by: Cả Thộn from: Hà Nội
    November 28, 2013 12:28 PM
    Make it simple. Communist Vietnam is now clearly not qualified for TPP membership,period.

    Featured Videos

    Your JavaScript is turned off or you have an old version of Adobe's Flash Player. Get the latest Flash player.
    Immigrant Delegate Marvels at Democratic Processi
    X
    Katherine Gypson
    July 27, 2016 6:21 PM
    It’s been a bitter and divisive election season – but first time Indian-American delegate Dr. Shashi Gupta headed to the Democratic National Convention with a sense of hope. VOA’s Katherine Gypson followed this immigrant with the love of U.S. politics all the way to Philadelphia.
    Video

    Video Immigrant Delegate Marvels at Democratic Process

    It’s been a bitter and divisive election season – but first time Indian-American delegate Dr. Shashi Gupta headed to the Democratic National Convention with a sense of hope. VOA’s Katherine Gypson followed this immigrant with the love of U.S. politics all the way to Philadelphia.
    Video

    Video A Life of Fighting Back: Hillary Clinton Shatters Glass Ceiling

    Hillary Clinton made history Thursday, overcoming personal and political setbacks to become the first woman to win the presidential nomination of a major U.S. political party. If she wins in November, she will go from “first lady” to U.S. Senator from New York, to Secretary of State, to “Madam President.” Polls show Clinton is both beloved and despised. White House Correspondent Cindy Saine takes a look at the life of the woman both supporters and detractors agree is a fighter for the ages.
    Video

    Video Dutch Entrepreneurs Turn Rainwater Into Beer

    June has been recorded as one of the wettest months in more than a century in many parts of Europe. To a group of entrepreneurs in Amsterdam the rain came as a blessing, as they used the extra water to brew beer. Serginho Roosblad has more to the story.
    Video

    Video First Time Delegate’s First Day Frustrations

    With thousands of people filling the streets of Philadelphia, Pennsylvania for the 2016 Democratic National Convention, VOA’s Kane Farabaugh narrowed in on one delegate as she made her first trip to a national party convention. It was a day that was anything but routine for this United States military veteran.
    Video

    Video Commerce Thrives on US-Mexico Border

    At the Democratic Convention in Philadelphia this week, the party’s presumptive presidential nominee, Hillary Clinton, is expected to attack proposals made by her opponent, Republican presidential nominee Donald Trump, to build a wall along the U.S.-Mexico border. Last Friday, President Barack Obama hosted his Mexican counterpart, President Enrique Peña Nieto, to underscore the good relations between the two countries. VOA’s Greg Flakus reports from Tucson.
    Video

    Video Film Helps Save Ethiopian Children Thought to be Cursed

    'Omo Child' looks at effort of African man to stop killings of ‘mingi’ children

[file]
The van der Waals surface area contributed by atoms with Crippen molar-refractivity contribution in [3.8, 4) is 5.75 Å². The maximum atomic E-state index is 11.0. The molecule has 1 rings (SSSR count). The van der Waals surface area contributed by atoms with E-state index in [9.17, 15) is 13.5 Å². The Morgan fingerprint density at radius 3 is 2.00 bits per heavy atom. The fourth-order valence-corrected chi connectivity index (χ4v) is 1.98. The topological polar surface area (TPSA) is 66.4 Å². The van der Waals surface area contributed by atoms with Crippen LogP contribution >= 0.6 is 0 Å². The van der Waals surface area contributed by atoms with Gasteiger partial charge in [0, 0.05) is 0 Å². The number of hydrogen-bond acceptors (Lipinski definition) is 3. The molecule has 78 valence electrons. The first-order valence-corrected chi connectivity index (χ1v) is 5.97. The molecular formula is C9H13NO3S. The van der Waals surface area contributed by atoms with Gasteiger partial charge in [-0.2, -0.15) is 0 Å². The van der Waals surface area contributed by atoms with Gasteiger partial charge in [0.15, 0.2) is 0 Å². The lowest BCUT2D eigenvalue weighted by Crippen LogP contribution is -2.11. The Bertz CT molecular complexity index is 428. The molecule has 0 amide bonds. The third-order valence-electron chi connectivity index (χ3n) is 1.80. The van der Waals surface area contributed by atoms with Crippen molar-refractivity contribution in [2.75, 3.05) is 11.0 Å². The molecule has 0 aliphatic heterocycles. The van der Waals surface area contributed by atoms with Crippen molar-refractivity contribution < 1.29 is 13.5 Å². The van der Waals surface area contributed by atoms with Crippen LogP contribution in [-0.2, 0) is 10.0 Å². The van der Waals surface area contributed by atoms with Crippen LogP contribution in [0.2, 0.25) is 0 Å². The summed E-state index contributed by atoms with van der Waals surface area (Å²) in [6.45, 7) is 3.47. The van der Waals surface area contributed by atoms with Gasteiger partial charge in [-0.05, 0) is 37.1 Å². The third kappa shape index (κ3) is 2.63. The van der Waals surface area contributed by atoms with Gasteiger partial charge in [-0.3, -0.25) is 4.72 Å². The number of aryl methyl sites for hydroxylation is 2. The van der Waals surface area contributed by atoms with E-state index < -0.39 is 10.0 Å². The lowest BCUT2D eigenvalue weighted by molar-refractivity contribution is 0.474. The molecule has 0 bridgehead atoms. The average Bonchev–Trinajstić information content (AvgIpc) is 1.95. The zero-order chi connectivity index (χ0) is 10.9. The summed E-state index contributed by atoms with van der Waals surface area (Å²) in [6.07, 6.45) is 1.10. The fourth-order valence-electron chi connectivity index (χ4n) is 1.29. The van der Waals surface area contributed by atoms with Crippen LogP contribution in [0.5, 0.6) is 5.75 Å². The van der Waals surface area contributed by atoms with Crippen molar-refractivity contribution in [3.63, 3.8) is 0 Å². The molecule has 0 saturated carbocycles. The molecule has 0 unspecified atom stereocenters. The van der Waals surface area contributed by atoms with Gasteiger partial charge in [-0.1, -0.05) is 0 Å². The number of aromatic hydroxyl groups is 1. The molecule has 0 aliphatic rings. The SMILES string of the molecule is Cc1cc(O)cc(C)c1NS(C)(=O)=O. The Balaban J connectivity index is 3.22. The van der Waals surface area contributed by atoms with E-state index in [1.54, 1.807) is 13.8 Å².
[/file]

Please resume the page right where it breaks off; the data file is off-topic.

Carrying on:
Video

    Video London’s Financial Crown at Risk as Rivals Eye Brexit Opportunities

    By most measures, London rivals New York as the only true global financial center. But Britain’s vote to leave the European Union – so-called ‘Brexit’ – means the city could lose its right to sell services tariff-free across the bloc, risking its position as Europe’s financial headquarters. Already some banks have said they may shift operations to the mainland. Henry Ridgwell reports from London.
    Video

    Video Recycling Lifeline for Lebanon’s Last Glassblowers

    In a small Lebanese coastal town, one family is preserving a craft that stretches back millennia. The art of glass blowing was developed by Phoenicians in the region, and the Khalifehs say they are the only ones keeping the skill alive in Lebanon. But despite teaming up with an eco-entrepreneur and receiving an unexpected boost from the country’s recent trash crisis the future remains uncertain. John Owens reports from Sarafand.
    Video

    Video Migrants Continue to Risk Lives Crossing US Border from Mexico

    In his speech Thursday before the Republican National Convention, the party’s presidential candidate, Donald Trump, reiterated his proposal to build a wall along the U.S.-Mexico border if elected. Polls show a large percentage of Americans support better control of the nation's southwestern border, but as VOA’s Greg Flakus reports from the border town of Nogales in the Mexican state of Sonora, the situation faced by people trying to cross the border is already daunting.
    Video

    Video In State of Emergency, Turkey’s Erdogan Focuses on Spiritual Movement

    The state of emergency that Turkish President Recep Tayyip Erdogan has declared is giving him even more power to expand a purge that has seen an estimated 60,000 people either arrested or suspended from their jobs. VOA Europe correspondent Luis Ramirez reports from Istanbul.
    Video

    Video Calm the Waters: US Doubles Down Diplomatic Efforts in ASEAN Meetings

    The United States is redoubling diplomatic efforts and looking to upcoming regional meetings to calm the waters after an international tribunal invalidated the legal basis of Beijing's extensive claims in the South China Sea. VOA State Department correspondent Nike Ching has the story.
    Video

    Video Scientists in Poland Race to Save Honeybees

    Honeybees are in danger worldwide. Causes of what's known as colony collapse disorder range from pesticides and loss of habitat to infections. But scientists in Poland say they are on track to finding a cure for one of the diseases. VOA’s George Putic reports.

    Special Report

    Adrift The Invisible African Diaspora